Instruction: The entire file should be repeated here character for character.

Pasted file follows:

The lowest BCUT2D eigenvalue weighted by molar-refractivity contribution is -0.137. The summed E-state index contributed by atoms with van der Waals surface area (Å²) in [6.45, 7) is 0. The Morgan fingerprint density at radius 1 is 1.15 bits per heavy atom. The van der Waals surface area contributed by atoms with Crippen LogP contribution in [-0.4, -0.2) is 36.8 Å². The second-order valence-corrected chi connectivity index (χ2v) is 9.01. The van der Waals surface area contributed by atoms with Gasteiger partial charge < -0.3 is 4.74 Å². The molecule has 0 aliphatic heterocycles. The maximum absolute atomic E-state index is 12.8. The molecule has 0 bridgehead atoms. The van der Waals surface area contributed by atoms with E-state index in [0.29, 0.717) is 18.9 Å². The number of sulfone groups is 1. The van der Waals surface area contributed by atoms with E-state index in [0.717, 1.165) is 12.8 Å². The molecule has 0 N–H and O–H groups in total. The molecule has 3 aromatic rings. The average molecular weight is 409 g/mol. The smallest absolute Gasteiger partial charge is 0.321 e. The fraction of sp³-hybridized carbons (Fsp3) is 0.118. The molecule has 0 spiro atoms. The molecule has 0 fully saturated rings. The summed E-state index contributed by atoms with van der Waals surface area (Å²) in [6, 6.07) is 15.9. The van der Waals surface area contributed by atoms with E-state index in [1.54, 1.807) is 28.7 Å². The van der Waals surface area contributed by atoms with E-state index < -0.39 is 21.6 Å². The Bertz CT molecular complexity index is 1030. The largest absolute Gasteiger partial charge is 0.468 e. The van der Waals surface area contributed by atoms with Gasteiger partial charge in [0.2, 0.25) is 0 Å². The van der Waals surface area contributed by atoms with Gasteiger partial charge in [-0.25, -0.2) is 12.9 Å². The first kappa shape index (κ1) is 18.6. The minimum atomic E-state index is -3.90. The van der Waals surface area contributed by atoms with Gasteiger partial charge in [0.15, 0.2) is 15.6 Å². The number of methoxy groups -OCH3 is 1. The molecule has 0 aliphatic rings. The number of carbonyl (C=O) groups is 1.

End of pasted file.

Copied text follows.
The lowest BCUT2D eigenvalue weighted by molar-refractivity contribution is -0.137. The summed E-state index contributed by atoms with van der Waals surface area (Å²) in [6.45, 7) is 0. The Morgan fingerprint density at radius 1 is 1.15 bits per heavy atom. The van der Waals surface area contributed by atoms with Crippen LogP contribution in [-0.4, -0.2) is 36.8 Å². The second-order valence-corrected chi connectivity index (χ2v) is 9.01. The van der Waals surface area contributed by atoms with Gasteiger partial charge < -0.3 is 4.74 Å². The molecule has 0 aliphatic heterocycles. The maximum absolute atomic E-state index is 12.8. The molecule has 0 bridgehead atoms. The van der Waals surface area contributed by atoms with E-state index in [0.29, 0.717) is 18.9 Å². The number of sulfone groups is 1. The van der Waals surface area contributed by atoms with E-state index in [0.717, 1.165) is 12.8 Å². The molecule has 0 N–H and O–H groups in total. The molecule has 3 aromatic rings. The average molecular weight is 409 g/mol. The smallest absolute Gasteiger partial charge is 0.321 e. The fraction of sp³-hybridized carbons (Fsp3) is 0.118. The molecule has 0 spiro atoms. The molecule has 0 fully saturated rings. The summed E-state index contributed by atoms with van der Waals surface area (Å²) in [6, 6.07) is 15.9. The van der Waals surface area contributed by atoms with E-state index in [1.54, 1.807) is 28.7 Å². The van der Waals surface area contributed by atoms with E-state index < -0.39 is 21.6 Å². The Bertz CT molecular complexity index is 1030. The largest absolute Gasteiger partial charge is 0.468 e. The van der Waals surface area contributed by atoms with Gasteiger partial charge in [0.2, 0.25) is 0 Å². The van der Waals surface area contributed by atoms with Gasteiger partial charge in [-0.25, -0.2) is 12.9 Å². The first kappa shape index (κ1) is 18.6. The minimum atomic E-state index is -3.90. The van der Waals surface area contributed by atoms with Gasteiger partial charge in [0.15, 0.2) is 15.6 Å². The number of methoxy groups -OCH3 is 1. The molecule has 0 aliphatic rings. The number of carbonyl (C=O) groups is 1.